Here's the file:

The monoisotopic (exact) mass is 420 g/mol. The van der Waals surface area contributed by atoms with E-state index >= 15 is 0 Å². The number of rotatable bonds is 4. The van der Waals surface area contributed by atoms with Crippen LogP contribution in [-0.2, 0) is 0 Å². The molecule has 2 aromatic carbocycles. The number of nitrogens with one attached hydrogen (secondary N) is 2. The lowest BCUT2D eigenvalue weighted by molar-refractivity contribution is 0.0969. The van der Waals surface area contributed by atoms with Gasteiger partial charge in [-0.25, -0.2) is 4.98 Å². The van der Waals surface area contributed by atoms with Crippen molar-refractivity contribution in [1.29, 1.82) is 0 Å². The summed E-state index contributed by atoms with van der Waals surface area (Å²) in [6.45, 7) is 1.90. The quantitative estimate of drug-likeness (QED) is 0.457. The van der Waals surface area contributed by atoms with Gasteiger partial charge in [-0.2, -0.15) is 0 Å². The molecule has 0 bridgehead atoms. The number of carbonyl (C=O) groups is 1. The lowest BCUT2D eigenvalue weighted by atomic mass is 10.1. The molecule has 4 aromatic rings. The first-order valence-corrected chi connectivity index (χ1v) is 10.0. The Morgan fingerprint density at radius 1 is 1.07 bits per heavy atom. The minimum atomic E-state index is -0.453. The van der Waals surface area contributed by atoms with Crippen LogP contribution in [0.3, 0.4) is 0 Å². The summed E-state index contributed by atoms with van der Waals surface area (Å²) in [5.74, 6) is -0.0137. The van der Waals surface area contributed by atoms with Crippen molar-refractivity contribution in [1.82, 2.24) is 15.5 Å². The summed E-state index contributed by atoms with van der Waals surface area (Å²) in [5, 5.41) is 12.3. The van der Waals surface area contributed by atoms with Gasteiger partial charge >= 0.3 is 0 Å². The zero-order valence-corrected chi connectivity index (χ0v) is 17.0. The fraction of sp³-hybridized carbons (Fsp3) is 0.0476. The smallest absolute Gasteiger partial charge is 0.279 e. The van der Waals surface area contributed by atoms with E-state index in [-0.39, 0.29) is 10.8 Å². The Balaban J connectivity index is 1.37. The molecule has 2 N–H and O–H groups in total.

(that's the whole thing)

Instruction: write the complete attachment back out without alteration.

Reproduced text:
The monoisotopic (exact) mass is 420 g/mol. The van der Waals surface area contributed by atoms with E-state index >= 15 is 0 Å². The number of rotatable bonds is 4. The van der Waals surface area contributed by atoms with Crippen LogP contribution in [-0.2, 0) is 0 Å². The molecule has 2 aromatic carbocycles. The number of nitrogens with one attached hydrogen (secondary N) is 2. The lowest BCUT2D eigenvalue weighted by molar-refractivity contribution is 0.0969. The van der Waals surface area contributed by atoms with Gasteiger partial charge in [-0.25, -0.2) is 4.98 Å². The van der Waals surface area contributed by atoms with Crippen molar-refractivity contribution in [1.29, 1.82) is 0 Å². The summed E-state index contributed by atoms with van der Waals surface area (Å²) in [6.45, 7) is 1.90. The quantitative estimate of drug-likeness (QED) is 0.457. The van der Waals surface area contributed by atoms with Gasteiger partial charge in [-0.2, -0.15) is 0 Å². The molecule has 0 bridgehead atoms. The number of carbonyl (C=O) groups is 1. The lowest BCUT2D eigenvalue weighted by atomic mass is 10.1. The molecule has 4 aromatic rings. The first-order valence-corrected chi connectivity index (χ1v) is 10.0. The Morgan fingerprint density at radius 1 is 1.07 bits per heavy atom. The minimum atomic E-state index is -0.453. The van der Waals surface area contributed by atoms with Crippen LogP contribution in [0.3, 0.4) is 0 Å². The summed E-state index contributed by atoms with van der Waals surface area (Å²) in [5.74, 6) is -0.0137. The van der Waals surface area contributed by atoms with Crippen molar-refractivity contribution in [1.82, 2.24) is 15.5 Å². The summed E-state index contributed by atoms with van der Waals surface area (Å²) in [5, 5.41) is 12.3. The van der Waals surface area contributed by atoms with Gasteiger partial charge >= 0.3 is 0 Å². The zero-order valence-corrected chi connectivity index (χ0v) is 17.0. The fraction of sp³-hybridized carbons (Fsp3) is 0.0476. The smallest absolute Gasteiger partial charge is 0.279 e. The van der Waals surface area contributed by atoms with E-state index in [-0.39, 0.29) is 10.8 Å². The Balaban J connectivity index is 1.37. The molecule has 2 N–H and O–H groups in total.